About 40 years ago I was listening to a preacher who was talking about the calling of God. He described the last question the ordination committee put to him: "If we decide not to ordain you, what will you do?" He said (I paraphrase) "I gave them the only answer I could--
'Whether you ordain me or not, I must preach because God calls me to.' It was the answer they wanted to hear."
Simon Stylites chose a curious approach to austerity--living on top of a 6 or 8 foot high (but the Egyptians built them wide!) pillar. Instead of finding himself alone, thousands flocked to hear him and ask for advice. Church elders weren't sure what to make of him.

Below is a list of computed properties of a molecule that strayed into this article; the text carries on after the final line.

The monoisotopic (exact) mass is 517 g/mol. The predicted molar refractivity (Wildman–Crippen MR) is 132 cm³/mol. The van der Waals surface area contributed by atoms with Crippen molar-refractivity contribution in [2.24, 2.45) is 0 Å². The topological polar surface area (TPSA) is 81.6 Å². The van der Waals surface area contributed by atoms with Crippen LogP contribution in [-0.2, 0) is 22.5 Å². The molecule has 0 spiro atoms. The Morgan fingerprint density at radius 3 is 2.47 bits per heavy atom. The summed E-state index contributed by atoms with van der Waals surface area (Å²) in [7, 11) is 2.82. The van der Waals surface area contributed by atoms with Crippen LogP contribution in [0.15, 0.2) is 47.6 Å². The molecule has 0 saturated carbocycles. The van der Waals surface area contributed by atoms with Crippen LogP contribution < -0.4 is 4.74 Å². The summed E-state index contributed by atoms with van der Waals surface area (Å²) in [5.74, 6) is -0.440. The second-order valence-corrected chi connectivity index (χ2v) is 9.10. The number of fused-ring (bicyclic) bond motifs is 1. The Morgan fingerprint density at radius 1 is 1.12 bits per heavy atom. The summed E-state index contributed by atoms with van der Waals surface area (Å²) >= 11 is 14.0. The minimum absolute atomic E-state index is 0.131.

Elders living in the desert heard about Saint Simeon, who had chosen a new and strange form of ascetic striving. Wanting to test the new ascetic and determine whether his extreme ascetic feats were pleasing to God, they sent messengers to him, who in the name of these desert fathers were to bid Saint Simeon to come down from the pillar.
In the case of disobedience they were to forcibly drag him to the ground. But if he was willing to submit, they were to leave him on his pillar. Saint Simeon displayed complete obedience and deep Christian humility. The monks told him to stay where he was, asking God to be his helper.
Of course in Simon's case obedience meant he wasn't crazy, so the cases differ there. But in both cases they asked the same question: are you willing to accept the judgment of your elders that you are mistaken about your calling? The great difference is in the expected right answer.